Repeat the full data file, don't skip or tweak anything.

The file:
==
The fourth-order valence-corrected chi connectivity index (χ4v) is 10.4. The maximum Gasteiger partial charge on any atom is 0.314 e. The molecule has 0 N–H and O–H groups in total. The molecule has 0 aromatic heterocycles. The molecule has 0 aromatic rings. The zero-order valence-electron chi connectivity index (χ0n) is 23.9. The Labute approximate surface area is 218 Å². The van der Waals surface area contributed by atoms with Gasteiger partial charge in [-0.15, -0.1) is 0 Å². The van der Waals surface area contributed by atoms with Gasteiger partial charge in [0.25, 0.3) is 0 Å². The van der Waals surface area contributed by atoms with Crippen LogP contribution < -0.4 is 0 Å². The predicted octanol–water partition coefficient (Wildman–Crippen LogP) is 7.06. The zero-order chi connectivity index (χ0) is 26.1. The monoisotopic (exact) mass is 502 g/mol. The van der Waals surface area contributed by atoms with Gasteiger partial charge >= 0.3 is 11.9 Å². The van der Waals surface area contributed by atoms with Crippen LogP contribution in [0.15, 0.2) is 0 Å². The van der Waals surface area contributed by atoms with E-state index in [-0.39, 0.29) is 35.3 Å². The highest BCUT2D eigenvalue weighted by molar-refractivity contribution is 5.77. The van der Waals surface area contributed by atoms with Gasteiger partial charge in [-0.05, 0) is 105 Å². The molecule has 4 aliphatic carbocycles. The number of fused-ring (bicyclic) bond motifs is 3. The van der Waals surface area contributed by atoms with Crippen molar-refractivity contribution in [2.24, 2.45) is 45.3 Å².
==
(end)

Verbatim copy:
The fourth-order valence-corrected chi connectivity index (χ4v) is 10.4. The maximum Gasteiger partial charge on any atom is 0.314 e. The molecule has 0 N–H and O–H groups in total. The molecule has 0 aromatic heterocycles. The molecule has 0 aromatic rings. The zero-order valence-electron chi connectivity index (χ0n) is 23.9. The Labute approximate surface area is 218 Å². The van der Waals surface area contributed by atoms with Gasteiger partial charge in [-0.15, -0.1) is 0 Å². The van der Waals surface area contributed by atoms with Gasteiger partial charge in [0.25, 0.3) is 0 Å². The van der Waals surface area contributed by atoms with Crippen LogP contribution < -0.4 is 0 Å². The predicted octanol–water partition coefficient (Wildman–Crippen LogP) is 7.06. The zero-order chi connectivity index (χ0) is 26.1. The monoisotopic (exact) mass is 502 g/mol. The van der Waals surface area contributed by atoms with Gasteiger partial charge >= 0.3 is 11.9 Å². The van der Waals surface area contributed by atoms with Crippen LogP contribution in [0.15, 0.2) is 0 Å². The van der Waals surface area contributed by atoms with E-state index in [-0.39, 0.29) is 35.3 Å². The highest BCUT2D eigenvalue weighted by molar-refractivity contribution is 5.77. The van der Waals surface area contributed by atoms with Gasteiger partial charge in [-0.05, 0) is 105 Å². The molecule has 4 aliphatic carbocycles. The number of fused-ring (bicyclic) bond motifs is 3. The van der Waals surface area contributed by atoms with Crippen molar-refractivity contribution in [2.24, 2.45) is 45.3 Å².